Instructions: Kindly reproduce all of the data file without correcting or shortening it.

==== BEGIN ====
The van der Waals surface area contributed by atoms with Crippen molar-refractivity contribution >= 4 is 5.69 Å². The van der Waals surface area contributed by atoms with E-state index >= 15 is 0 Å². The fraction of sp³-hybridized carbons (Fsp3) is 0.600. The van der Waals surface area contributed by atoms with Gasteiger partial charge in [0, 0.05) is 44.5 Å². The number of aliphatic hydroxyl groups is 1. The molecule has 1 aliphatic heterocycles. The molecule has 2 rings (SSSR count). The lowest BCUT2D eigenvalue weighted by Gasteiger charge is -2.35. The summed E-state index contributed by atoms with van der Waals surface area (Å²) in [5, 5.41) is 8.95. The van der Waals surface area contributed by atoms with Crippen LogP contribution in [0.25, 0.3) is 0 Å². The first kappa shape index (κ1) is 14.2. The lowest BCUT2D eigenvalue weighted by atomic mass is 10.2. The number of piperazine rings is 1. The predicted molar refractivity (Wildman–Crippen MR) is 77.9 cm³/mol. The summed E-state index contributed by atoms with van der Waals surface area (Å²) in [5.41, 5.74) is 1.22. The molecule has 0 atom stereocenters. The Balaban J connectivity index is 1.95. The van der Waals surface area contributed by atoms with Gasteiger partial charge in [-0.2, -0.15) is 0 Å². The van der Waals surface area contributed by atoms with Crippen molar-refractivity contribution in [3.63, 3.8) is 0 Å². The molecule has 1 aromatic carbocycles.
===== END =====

The van der Waals surface area contributed by atoms with Crippen molar-refractivity contribution >= 4 is 5.69 Å². The van der Waals surface area contributed by atoms with E-state index >= 15 is 0 Å². The fraction of sp³-hybridized carbons (Fsp3) is 0.600. The van der Waals surface area contributed by atoms with Gasteiger partial charge in [0, 0.05) is 44.5 Å². The number of aliphatic hydroxyl groups is 1. The molecule has 1 aliphatic heterocycles. The molecule has 2 rings (SSSR count). The lowest BCUT2D eigenvalue weighted by Gasteiger charge is -2.35. The summed E-state index contributed by atoms with van der Waals surface area (Å²) in [5, 5.41) is 8.95. The van der Waals surface area contributed by atoms with Crippen LogP contribution in [0.25, 0.3) is 0 Å². The first kappa shape index (κ1) is 14.2. The lowest BCUT2D eigenvalue weighted by atomic mass is 10.2. The number of piperazine rings is 1. The predicted molar refractivity (Wildman–Crippen MR) is 77.9 cm³/mol. The summed E-state index contributed by atoms with van der Waals surface area (Å²) in [5.41, 5.74) is 1.22. The molecule has 0 atom stereocenters. The Balaban J connectivity index is 1.95. The van der Waals surface area contributed by atoms with Gasteiger partial charge in [-0.2, -0.15) is 0 Å². The van der Waals surface area contributed by atoms with Crippen molar-refractivity contribution in [3.63, 3.8) is 0 Å². The molecule has 1 aromatic carbocycles.